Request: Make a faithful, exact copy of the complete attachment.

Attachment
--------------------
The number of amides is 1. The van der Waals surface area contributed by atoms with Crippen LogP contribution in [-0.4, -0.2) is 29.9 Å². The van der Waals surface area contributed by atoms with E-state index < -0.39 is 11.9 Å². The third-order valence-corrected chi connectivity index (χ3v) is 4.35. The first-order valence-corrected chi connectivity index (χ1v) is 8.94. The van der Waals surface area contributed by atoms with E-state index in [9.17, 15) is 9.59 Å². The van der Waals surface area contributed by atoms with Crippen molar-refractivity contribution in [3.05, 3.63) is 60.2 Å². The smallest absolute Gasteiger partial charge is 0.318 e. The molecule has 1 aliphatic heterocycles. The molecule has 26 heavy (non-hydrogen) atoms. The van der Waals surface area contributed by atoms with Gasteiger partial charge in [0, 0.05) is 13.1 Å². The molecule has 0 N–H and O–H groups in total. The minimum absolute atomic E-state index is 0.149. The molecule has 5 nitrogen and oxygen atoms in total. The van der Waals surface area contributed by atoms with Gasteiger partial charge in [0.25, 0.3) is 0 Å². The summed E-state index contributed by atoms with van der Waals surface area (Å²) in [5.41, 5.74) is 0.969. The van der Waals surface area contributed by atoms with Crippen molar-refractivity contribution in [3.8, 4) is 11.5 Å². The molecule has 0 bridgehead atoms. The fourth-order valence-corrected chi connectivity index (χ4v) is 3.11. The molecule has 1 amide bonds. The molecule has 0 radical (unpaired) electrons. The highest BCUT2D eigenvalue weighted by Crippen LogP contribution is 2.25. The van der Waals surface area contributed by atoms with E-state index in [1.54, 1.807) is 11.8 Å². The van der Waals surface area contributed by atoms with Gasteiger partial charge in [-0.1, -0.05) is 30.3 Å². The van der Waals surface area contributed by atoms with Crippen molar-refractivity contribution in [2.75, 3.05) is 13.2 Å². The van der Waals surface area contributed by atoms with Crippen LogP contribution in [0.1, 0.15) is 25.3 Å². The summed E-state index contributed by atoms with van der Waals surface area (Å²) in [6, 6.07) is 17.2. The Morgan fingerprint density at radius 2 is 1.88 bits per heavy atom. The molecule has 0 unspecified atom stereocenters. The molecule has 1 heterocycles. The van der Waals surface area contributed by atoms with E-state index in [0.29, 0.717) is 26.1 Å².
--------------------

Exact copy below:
The number of amides is 1. The van der Waals surface area contributed by atoms with Crippen LogP contribution in [-0.4, -0.2) is 29.9 Å². The van der Waals surface area contributed by atoms with E-state index < -0.39 is 11.9 Å². The third-order valence-corrected chi connectivity index (χ3v) is 4.35. The first-order valence-corrected chi connectivity index (χ1v) is 8.94. The van der Waals surface area contributed by atoms with E-state index in [9.17, 15) is 9.59 Å². The van der Waals surface area contributed by atoms with Crippen molar-refractivity contribution in [3.05, 3.63) is 60.2 Å². The smallest absolute Gasteiger partial charge is 0.318 e. The molecule has 1 aliphatic heterocycles. The molecule has 26 heavy (non-hydrogen) atoms. The van der Waals surface area contributed by atoms with Gasteiger partial charge in [0, 0.05) is 13.1 Å². The molecule has 0 N–H and O–H groups in total. The minimum absolute atomic E-state index is 0.149. The molecule has 5 nitrogen and oxygen atoms in total. The van der Waals surface area contributed by atoms with Gasteiger partial charge in [0.25, 0.3) is 0 Å². The summed E-state index contributed by atoms with van der Waals surface area (Å²) in [5.41, 5.74) is 0.969. The van der Waals surface area contributed by atoms with Crippen molar-refractivity contribution in [3.8, 4) is 11.5 Å². The molecule has 0 bridgehead atoms. The fourth-order valence-corrected chi connectivity index (χ4v) is 3.11. The molecule has 1 amide bonds. The molecule has 0 radical (unpaired) electrons. The highest BCUT2D eigenvalue weighted by Crippen LogP contribution is 2.25. The van der Waals surface area contributed by atoms with E-state index in [1.54, 1.807) is 11.8 Å². The van der Waals surface area contributed by atoms with Gasteiger partial charge in [-0.1, -0.05) is 30.3 Å². The van der Waals surface area contributed by atoms with Crippen molar-refractivity contribution in [2.75, 3.05) is 13.2 Å². The van der Waals surface area contributed by atoms with Crippen LogP contribution in [0.1, 0.15) is 25.3 Å². The summed E-state index contributed by atoms with van der Waals surface area (Å²) in [6, 6.07) is 17.2. The Morgan fingerprint density at radius 2 is 1.88 bits per heavy atom. The molecule has 0 unspecified atom stereocenters. The molecule has 1 heterocycles. The van der Waals surface area contributed by atoms with E-state index in [0.29, 0.717) is 26.1 Å².